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Orcas Center presents on the Center Stage Screen:

Met Opera: Champion

Saturday, May 13th at 12pm
Runtime:
3 hours with intermission
Tiered Ticket Pricing:
$59, $29, $5, or Pay What You Can (Minimum $5)
Orcas Center charges a $2 per ticket fee

COVID Policy Update: Masking is encouraged in the theatre, but no longer required

**Orcas Center’s Tiered Ticket Pricing is based on the needs of your family. The variant in pricing is not based on seat location or dates of performances, rather, what you’re able to afford to help us to maintain our facilities and create quality programming.

Tier A is the true cost per patron of putting on show at the Orcas Center, Tier B is our standard rate, also subsidized by our generous donors, Tier C is a rate subsidized by our generous donors. **


Champion

CLICK HERE for more information about Champion from The Met

When Terence Blanchard’s Fire Shut Up in My Bones opened the Met’s 2021–22 season to universal acclaim, it marked a historic moment in the annals of the company. Now, the six-time Grammy Award–winning composer’s first opera arrives at the Met. Bass-baritone Ryan Speedo Green is the young boxer Emile Griffith, who rises from obscurity to become a world champion, and bass-baritone Eric Owens portrays Griffith’s older self, haunted by the ghosts of his past. Soprano Latonia Moore is Emelda Griffith, the boxer’s estranged mother, and mezzo-soprano Stephanie Blythe is the bar owner Kathy Hagen. Yannick Nézet-Séguin is again on the podium for Blanchard’s second Met premiere, and director James Robinson—whose productions of Fire and Porgy and Bess brought down the house—oversees the staging. Camille A. Brown, whose choreography electrified audiences in Fire and Porgy, also returns.

 

Act I

In his apartment in Hempstead, Long Island, Emile Griffith is struggling to get dressed. Suffering from dementia, he is confused and haunted by his past. Luis, his adopted son and caretaker, reminds him to be ready for an important meeting with Benny Paret, Jr.

In the late 1950s, Emile is a young man again in St. Thomas. He yearns to find his mother, Emelda, and make it big in America as a singer, a baseball player, and a designer of hats. Emile moves to New York. When he finds his mother, she is confused, not sure which of her seven abandoned children he is, but overjoyed. Hoping to find Emile a job, she takes him to meet Howie Albert, a hat manufacturer. Howie sees an opportunity: Emile is built like a boxer not a hat maker, and he sets his sights on training Emile as a fighter. Giving up his other dreams, Emile quickly develops into a talented welterweight. Lonely and confused by his success, Emile finds his way to a gay bar in Manhattan. Kathy Hagen, the owner, welcomes Emile to a world that frightens and attracts him. Emile confides in Kathy, revealing some demons from his past. As a boy, his cruel fundamentalist cousin Blanche forced him to hold cinderblocks above his head as punishment for having the devil inside him, a punishment that made him into a man of great physical strength.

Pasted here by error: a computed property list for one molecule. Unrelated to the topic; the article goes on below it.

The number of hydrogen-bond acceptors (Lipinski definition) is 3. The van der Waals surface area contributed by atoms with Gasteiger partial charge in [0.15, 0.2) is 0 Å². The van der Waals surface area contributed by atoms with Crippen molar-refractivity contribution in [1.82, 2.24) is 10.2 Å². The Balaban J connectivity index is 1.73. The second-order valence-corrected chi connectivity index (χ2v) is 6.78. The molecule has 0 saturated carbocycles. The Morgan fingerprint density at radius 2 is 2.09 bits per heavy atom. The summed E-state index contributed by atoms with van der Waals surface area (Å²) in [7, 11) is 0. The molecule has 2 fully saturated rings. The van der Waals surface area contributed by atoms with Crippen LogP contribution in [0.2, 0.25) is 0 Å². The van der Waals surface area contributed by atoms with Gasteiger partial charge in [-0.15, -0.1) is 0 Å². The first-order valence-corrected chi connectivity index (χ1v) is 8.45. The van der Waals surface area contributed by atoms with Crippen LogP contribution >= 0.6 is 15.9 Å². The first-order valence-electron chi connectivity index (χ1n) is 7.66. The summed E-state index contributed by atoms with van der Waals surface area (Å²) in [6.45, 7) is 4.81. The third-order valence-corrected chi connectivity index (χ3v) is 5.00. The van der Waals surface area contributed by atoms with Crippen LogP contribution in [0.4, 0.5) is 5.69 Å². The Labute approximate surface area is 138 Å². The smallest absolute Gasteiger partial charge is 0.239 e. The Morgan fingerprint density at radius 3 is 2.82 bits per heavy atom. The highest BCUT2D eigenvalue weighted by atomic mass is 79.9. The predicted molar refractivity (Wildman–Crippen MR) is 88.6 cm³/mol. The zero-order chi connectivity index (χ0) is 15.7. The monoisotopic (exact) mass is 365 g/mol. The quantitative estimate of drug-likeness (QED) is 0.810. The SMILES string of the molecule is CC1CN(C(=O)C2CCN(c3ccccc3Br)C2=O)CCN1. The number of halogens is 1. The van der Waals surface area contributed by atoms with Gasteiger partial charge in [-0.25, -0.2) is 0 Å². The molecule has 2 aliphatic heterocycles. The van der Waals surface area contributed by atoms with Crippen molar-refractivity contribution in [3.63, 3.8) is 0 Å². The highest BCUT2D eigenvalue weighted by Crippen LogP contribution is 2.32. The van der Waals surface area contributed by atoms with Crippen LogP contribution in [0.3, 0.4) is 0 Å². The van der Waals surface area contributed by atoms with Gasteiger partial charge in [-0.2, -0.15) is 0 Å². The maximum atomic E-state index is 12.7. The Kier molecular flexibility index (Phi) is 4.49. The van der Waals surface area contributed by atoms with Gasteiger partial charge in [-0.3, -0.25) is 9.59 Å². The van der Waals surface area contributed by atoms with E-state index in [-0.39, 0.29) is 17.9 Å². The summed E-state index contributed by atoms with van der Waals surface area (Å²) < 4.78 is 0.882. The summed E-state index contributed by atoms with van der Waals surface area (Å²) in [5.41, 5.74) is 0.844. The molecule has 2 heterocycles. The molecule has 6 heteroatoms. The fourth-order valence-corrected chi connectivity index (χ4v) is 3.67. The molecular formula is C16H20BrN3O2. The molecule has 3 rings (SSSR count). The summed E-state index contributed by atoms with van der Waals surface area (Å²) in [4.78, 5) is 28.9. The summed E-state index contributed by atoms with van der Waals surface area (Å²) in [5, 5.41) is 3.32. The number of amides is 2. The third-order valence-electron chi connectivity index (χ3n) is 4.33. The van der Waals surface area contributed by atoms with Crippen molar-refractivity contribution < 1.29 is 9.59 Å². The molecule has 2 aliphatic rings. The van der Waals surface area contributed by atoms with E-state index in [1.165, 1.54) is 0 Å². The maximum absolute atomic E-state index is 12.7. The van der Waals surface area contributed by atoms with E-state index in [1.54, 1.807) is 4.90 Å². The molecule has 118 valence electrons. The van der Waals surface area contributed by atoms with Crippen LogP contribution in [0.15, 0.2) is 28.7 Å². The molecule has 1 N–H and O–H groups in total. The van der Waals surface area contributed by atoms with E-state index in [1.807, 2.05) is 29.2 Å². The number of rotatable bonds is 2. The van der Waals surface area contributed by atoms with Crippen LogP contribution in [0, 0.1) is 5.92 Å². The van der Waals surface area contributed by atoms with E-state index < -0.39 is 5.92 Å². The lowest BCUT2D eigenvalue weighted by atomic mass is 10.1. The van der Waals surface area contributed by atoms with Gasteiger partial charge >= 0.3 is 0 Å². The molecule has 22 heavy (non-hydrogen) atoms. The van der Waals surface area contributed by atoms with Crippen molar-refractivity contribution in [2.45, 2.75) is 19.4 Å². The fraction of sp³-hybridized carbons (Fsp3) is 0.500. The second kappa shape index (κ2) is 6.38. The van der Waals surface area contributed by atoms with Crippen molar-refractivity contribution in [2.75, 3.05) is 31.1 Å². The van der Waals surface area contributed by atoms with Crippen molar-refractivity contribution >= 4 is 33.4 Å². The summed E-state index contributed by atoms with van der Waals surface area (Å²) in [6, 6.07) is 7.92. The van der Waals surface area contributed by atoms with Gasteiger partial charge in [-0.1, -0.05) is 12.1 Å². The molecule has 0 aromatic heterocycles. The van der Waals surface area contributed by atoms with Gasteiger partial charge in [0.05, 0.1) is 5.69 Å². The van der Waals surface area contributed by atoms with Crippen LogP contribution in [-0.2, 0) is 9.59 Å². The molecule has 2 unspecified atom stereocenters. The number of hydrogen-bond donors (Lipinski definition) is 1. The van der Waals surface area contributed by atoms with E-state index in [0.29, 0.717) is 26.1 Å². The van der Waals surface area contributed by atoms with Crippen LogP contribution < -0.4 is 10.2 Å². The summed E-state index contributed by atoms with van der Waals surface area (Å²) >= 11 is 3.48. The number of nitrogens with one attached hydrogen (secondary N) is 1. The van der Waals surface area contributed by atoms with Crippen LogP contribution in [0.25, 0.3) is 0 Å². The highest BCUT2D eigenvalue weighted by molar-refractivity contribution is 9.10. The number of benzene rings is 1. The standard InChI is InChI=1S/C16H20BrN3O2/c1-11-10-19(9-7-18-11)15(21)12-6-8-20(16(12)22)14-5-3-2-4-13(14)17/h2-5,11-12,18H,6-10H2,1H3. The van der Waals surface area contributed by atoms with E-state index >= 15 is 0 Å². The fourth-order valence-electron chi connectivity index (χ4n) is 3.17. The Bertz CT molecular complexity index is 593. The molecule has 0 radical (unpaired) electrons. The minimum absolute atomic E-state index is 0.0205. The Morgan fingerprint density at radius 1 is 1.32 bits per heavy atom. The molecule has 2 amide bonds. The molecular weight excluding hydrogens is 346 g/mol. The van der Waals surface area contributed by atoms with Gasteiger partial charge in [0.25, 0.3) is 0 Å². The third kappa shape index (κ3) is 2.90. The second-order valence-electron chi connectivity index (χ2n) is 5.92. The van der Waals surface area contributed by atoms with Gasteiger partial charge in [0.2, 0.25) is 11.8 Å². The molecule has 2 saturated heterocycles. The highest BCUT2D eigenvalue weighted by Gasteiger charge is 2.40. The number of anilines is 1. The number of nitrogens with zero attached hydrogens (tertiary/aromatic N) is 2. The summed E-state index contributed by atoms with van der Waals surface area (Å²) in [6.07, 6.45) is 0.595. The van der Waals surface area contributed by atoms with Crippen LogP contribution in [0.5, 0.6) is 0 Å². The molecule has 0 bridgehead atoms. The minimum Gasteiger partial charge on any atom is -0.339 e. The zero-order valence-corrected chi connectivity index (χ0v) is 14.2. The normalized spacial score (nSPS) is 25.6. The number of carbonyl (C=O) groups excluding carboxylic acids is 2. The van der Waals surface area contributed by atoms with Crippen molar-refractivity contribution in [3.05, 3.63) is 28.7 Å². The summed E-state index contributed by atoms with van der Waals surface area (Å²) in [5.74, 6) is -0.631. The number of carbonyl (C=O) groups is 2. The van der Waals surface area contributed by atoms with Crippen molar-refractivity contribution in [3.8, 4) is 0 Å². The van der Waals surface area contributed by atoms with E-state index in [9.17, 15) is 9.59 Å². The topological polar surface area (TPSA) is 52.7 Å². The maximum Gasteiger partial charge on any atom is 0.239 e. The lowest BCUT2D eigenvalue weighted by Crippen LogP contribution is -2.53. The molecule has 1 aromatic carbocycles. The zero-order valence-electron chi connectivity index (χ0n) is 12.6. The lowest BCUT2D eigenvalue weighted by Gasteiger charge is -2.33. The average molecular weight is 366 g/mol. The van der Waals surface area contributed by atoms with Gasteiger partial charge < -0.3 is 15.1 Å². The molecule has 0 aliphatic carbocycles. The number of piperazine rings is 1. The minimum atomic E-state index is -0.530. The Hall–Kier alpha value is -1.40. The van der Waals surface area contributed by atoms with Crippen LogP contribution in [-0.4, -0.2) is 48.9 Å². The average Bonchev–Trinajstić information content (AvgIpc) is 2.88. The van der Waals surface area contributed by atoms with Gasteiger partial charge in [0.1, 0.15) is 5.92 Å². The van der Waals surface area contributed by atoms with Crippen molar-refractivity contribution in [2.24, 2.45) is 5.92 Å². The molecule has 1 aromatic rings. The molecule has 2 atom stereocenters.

In 1962, Emile encounters Benny “Kid” Paret at a weigh-in for their upcoming fight. Kid Paret taunts the charismatic Emile, calling him “maricon,” a disparaging Spanish word for a homosexual. Alone with Howie, Emile tries to talk to him frankly about why this word hurt him so deeply, but for Howie this is something that no one in the fight business wants to talk about. Howie leaves him and Emile wonders what it means to be a man. Emile and Paret prepare for the big fight. Paret continues to taunt Emile, who ultimately delivers seventeen blows in less than seven seconds and knocks Paret into a coma.

Act II

Back in Emile’s bedroom in the present, Emile is haunted by the ghost of Kid Paret, who still questions his old opponent.

In the late 1960s, Emile is enjoying a strong winning streak all over the world. Titles, trophies, and money roll in, but he remains disturbed by the death of Kid Paret. He tries living it up, and, denying his own identity, he takes a young bride, Sadie, although everyone including his mother Emelda, who remembers her own childhood back in the Islands, warns him against it.

By the early 1970s, after the wedding, Emile’s luck seems to have changed. He’s now on a long losing streak and starting to display signs of “boxer’s brain,” or trauma-related dementia. Howie realizes that Emile’s days are numbered and tries to console him, but Emile rejects Howie, as well as his wife and his mother. Instead, he looks for comfort back at Kathy’s bar. Outside in the street, he is taunted by a group of thugs. They beat him violently, exacerbating his brain injuries.

Back in the present, Emile relives the nightmare of the attack. Luis tries to comfort him. “That was long ago,” says Luis. In a New York City park, Emile asks for forgiveness from Benny Jr. Luis tells Benny that since that terrible evening Emile has struggled to find peace with what he’s done and who he truly is. Back at home, the voices and memories subside. Emile Griffith, the former welterweight champ, can now take life one day at a time.